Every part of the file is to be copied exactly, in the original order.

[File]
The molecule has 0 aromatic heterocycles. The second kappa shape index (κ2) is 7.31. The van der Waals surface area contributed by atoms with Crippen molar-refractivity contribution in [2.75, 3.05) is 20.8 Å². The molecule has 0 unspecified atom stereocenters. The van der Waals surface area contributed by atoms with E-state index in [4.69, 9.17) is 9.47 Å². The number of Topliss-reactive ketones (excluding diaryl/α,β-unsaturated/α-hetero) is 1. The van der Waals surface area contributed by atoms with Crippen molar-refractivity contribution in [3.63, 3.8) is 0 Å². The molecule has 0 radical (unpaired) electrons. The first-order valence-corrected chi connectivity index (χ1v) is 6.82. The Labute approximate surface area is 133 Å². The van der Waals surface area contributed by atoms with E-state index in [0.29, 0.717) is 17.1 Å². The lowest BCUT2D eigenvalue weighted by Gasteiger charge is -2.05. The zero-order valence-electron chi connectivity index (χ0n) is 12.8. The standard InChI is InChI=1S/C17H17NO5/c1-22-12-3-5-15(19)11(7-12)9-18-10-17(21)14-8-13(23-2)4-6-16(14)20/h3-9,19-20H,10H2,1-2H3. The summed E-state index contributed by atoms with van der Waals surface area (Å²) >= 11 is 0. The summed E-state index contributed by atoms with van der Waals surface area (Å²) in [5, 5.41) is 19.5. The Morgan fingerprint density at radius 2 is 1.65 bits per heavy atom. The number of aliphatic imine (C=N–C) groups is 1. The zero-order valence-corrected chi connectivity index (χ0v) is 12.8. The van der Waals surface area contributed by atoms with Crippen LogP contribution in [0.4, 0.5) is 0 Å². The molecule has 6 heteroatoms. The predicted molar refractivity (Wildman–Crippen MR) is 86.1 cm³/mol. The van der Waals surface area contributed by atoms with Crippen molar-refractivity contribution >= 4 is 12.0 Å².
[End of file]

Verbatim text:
The molecule has 0 aromatic heterocycles. The second kappa shape index (κ2) is 7.31. The van der Waals surface area contributed by atoms with Crippen molar-refractivity contribution in [2.75, 3.05) is 20.8 Å². The molecule has 0 unspecified atom stereocenters. The van der Waals surface area contributed by atoms with E-state index in [4.69, 9.17) is 9.47 Å². The number of Topliss-reactive ketones (excluding diaryl/α,β-unsaturated/α-hetero) is 1. The van der Waals surface area contributed by atoms with Crippen molar-refractivity contribution in [3.63, 3.8) is 0 Å². The molecule has 0 radical (unpaired) electrons. The first-order valence-corrected chi connectivity index (χ1v) is 6.82. The Labute approximate surface area is 133 Å². The van der Waals surface area contributed by atoms with E-state index in [0.29, 0.717) is 17.1 Å². The lowest BCUT2D eigenvalue weighted by Gasteiger charge is -2.05. The zero-order valence-electron chi connectivity index (χ0n) is 12.8. The standard InChI is InChI=1S/C17H17NO5/c1-22-12-3-5-15(19)11(7-12)9-18-10-17(21)14-8-13(23-2)4-6-16(14)20/h3-9,19-20H,10H2,1-2H3. The summed E-state index contributed by atoms with van der Waals surface area (Å²) >= 11 is 0. The summed E-state index contributed by atoms with van der Waals surface area (Å²) in [5, 5.41) is 19.5. The Morgan fingerprint density at radius 2 is 1.65 bits per heavy atom. The number of aliphatic imine (C=N–C) groups is 1. The zero-order valence-corrected chi connectivity index (χ0v) is 12.8. The van der Waals surface area contributed by atoms with Crippen LogP contribution in [0.4, 0.5) is 0 Å². The molecule has 6 heteroatoms. The predicted molar refractivity (Wildman–Crippen MR) is 86.1 cm³/mol. The van der Waals surface area contributed by atoms with Crippen molar-refractivity contribution >= 4 is 12.0 Å².